Purely Juice Found Guilty of False Advertising | Adweek Purely Juice Found Guilty of False Advertising | Adweek
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Purely Juice Found Guilty of False Advertising

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NEW YORK Pom Wonderful is not so wonderful to Purely Juice. The small beverage must pay $1.5 million in damages to Pom Wonderful after a U.S. Federal Court in Los Angeles ruled its marketing was misleading.

Purely Juice is one of many new products that hopped on the pomegranate bandwagon after the little known fruit became a hot ingredient for everything from candles to soaps to juices.

It claimed that one of its products was "100 percent pure pomegranate juice" and contained "no added sugar or sweeteners." Seven different labs, however, found that the product contained trace amounts of pomegranate juice and a healthy dose of high-fructose corn syrup.

"Healthy competition is one thing, but they lied," said Lynda Resnick, owner of Pom Wonderful. "In 2002, when we first started marketing pomegranate juice for the first time, only 4 percent of [the U.S. population] had tasted it. Now there are 950 products that claim to contain pomegranates. There aren't enough pomegranate groves on the planet to supply the products in the marketplace."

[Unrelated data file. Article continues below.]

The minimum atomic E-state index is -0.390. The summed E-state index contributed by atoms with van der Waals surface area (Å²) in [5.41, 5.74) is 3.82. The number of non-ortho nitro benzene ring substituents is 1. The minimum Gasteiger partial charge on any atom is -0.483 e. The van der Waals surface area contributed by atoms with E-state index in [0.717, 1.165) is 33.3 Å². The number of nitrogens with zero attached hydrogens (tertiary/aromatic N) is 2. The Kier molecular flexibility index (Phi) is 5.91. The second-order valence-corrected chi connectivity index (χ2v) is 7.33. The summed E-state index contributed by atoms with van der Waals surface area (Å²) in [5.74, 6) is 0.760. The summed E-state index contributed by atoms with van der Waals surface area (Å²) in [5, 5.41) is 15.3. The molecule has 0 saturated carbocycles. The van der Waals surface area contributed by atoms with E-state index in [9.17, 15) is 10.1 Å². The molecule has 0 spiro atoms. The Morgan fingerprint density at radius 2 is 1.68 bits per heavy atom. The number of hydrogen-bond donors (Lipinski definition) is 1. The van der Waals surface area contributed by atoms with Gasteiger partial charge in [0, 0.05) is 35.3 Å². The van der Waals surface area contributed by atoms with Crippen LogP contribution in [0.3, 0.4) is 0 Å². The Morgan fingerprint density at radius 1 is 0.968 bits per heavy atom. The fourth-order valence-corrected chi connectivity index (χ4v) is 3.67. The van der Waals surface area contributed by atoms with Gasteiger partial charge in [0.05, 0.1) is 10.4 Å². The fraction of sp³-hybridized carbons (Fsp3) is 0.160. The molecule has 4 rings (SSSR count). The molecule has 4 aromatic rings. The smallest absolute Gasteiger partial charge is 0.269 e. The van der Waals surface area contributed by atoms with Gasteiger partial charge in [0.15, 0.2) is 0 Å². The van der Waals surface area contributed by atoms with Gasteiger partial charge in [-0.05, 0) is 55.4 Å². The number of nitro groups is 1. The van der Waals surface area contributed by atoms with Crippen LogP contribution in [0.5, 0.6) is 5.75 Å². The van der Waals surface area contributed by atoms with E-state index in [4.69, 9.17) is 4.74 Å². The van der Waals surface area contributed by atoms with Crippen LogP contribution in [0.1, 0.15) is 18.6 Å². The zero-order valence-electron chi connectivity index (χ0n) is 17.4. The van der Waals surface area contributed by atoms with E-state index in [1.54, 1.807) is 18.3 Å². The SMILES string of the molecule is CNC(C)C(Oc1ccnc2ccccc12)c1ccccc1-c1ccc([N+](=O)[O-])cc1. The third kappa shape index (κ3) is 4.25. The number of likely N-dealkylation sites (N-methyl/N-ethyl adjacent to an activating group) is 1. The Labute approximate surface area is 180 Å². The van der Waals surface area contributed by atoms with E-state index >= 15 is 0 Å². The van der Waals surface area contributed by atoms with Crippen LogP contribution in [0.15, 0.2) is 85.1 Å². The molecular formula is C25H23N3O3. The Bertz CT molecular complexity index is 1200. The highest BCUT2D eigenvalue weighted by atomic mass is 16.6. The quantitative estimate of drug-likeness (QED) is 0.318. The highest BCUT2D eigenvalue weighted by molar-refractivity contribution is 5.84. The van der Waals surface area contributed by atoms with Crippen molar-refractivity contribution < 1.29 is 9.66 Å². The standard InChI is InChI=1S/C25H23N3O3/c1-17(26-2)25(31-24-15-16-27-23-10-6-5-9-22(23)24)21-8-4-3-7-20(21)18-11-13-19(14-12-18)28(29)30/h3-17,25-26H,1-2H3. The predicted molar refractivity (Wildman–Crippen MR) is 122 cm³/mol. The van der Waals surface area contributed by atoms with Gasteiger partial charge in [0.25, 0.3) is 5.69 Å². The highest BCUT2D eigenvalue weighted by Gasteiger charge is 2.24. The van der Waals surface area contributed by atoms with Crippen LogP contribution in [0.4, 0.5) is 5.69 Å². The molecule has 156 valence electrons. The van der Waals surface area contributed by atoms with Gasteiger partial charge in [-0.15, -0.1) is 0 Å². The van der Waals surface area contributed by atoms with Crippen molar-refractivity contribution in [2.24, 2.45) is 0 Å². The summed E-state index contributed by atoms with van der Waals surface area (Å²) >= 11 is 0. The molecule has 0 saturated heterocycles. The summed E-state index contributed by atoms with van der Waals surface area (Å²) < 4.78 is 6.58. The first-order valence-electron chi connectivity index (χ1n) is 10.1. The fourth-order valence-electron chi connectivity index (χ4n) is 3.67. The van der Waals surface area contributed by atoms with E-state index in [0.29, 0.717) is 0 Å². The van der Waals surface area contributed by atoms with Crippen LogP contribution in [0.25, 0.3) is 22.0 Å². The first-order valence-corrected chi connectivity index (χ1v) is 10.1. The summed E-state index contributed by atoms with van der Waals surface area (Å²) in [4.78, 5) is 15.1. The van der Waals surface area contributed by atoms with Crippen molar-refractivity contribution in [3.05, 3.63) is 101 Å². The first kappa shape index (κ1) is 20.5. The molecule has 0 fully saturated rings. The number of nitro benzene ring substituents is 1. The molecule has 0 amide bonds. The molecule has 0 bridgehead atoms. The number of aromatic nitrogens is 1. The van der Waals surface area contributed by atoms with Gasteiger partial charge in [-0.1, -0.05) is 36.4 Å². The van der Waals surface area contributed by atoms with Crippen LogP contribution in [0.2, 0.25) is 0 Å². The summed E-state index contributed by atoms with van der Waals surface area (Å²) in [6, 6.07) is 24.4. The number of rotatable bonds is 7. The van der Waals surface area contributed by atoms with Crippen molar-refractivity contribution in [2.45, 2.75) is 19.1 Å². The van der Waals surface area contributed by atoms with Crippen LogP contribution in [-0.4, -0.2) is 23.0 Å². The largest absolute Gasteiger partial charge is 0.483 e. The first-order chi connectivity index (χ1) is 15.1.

Resnick said her company would continue to challenge competitors' claims and further litigation is a possibility.

Purely Juice CEO Paul Hachigian said the product in question was a result of "a supply chain issue. We were buying 100 percent concentrate. That was part of the spec and the formula. There was never any intent to falsely advertise. It was one production period. We had no idea it occurred. We stopped shipping the product and started shipping an all new product."

Pom Wonderful, which tallied $165 million in sales last year, took offense to Purely Juice using its research about the health benefits of pomegranate in its marketing. It also didn't care for the fact that it was undercutting them in price. "The retailers wanted them because they were cheaper," said Resnick.

After the lab results came back "we politely asked [them] to stop advertising the product as 100 percent pomegranate and of course they wouldn't so we sued them and won," said Resnick, whose company Roll International also owns Fiji Water and Teleflora.

Purely Juice's supplier Perma Pom was not named in the suit. Hachigian said he is "discussing our legal options at this point" in regards to suing the supplier.

For the Newport Beach, Calif.-based company the court's decision could be a death knell between the hefty payout and the damage the brand has received. Hachigian said his company is evaluating its options moving forward.